Superheroes Versus Circles of Influence

The mental error that authors can make is to believe that if enough people will read their books, those who read will immediately believe or behave differently. But changing people’s minds and actions is a monumental task. It's a bit of a god/superhero conceit to believe that this one book will be the one thing that turns the world around.

Additionally, these authors often don’t provide any road map for readers to follow. What do they want readers to do to help bring about change? True, some may only be seeking a change in attitude, not immediate action. But these books can often slip into being an extended opinionated rant without providing anything actionable.

The real problem is these authors haven’t built a likeminded author platform (fan base) that believes as they do. Those followers and fans can then influence people in their own social spheres. Visualize it as concentric circles, with influence starting at the author’s fan base center, slowly working outward toward the world at large.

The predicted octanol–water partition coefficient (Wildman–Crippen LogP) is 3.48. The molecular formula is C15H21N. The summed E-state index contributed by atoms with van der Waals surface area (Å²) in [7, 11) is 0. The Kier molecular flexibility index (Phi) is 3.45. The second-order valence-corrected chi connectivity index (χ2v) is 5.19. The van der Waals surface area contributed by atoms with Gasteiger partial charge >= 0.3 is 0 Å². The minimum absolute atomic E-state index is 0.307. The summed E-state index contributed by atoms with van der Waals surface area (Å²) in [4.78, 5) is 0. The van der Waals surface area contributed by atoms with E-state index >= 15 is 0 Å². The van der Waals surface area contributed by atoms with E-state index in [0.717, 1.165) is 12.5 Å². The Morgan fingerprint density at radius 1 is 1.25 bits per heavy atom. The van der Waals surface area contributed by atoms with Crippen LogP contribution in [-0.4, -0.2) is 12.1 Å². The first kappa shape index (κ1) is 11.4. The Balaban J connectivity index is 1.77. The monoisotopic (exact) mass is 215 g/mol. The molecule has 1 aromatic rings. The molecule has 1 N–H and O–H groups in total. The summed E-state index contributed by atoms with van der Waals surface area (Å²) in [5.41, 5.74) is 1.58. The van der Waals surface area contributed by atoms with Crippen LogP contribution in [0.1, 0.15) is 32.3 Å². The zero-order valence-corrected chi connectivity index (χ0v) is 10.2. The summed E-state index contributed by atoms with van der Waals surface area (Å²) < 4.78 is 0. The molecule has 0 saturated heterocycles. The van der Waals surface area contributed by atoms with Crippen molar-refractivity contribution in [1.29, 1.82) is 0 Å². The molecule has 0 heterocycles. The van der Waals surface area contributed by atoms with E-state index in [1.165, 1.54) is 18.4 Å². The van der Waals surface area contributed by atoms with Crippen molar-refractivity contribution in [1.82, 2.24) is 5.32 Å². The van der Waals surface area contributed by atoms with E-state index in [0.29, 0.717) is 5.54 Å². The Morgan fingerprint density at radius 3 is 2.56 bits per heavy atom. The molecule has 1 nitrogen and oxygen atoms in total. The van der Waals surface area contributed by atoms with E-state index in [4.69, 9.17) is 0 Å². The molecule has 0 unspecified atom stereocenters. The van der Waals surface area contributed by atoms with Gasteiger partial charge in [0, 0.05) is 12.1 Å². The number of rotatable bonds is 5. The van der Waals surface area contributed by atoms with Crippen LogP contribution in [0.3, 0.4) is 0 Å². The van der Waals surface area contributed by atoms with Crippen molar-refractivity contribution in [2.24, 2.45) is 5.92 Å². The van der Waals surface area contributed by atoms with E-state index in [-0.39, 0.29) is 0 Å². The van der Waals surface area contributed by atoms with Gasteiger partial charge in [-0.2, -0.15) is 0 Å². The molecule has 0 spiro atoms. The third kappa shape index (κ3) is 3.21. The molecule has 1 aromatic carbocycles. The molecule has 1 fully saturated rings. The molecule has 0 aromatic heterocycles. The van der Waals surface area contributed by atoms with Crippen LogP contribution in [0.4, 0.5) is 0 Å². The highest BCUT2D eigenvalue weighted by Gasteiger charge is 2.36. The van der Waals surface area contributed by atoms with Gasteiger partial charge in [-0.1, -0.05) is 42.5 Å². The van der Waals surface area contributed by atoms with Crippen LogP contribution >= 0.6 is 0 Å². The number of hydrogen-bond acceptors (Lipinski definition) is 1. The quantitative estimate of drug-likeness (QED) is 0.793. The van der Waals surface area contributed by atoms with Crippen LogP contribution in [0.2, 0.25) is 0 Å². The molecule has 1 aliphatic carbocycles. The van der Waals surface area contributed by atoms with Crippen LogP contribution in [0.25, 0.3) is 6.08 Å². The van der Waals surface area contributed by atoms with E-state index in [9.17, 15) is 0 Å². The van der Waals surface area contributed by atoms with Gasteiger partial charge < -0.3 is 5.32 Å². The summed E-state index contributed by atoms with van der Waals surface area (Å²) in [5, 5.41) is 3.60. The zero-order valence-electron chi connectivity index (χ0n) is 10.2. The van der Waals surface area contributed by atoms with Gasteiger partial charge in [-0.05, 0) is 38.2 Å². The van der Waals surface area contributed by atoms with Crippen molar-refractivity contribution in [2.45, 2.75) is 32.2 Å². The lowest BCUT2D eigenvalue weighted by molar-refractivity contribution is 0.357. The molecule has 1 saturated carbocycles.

Pay Me to Change

If authors so want change, why do they think that just publishing and selling books is the way to make that happen? It’s as if they’re saying to the world, “You should change and you should buy my book so I can tell you why and how.” Although that might sound ignorant or arrogant, there’s nothing wrong with that. But if they don’t do any outreach such as blogging, podcasting, social media, speaking, networking, volunteering, online or offline community participation, collaborating with others, etc., they shouldn’t wonder why no one is interested in hearing, or buying, what they have to say.

You also have to remember that book reading is competing with all other forms of content including social media, videos, gaming, broadcast and streaming shows and movies... the list is exhausting. So selling books to spread a message is tough.

Measuring Your Book's Impact on the World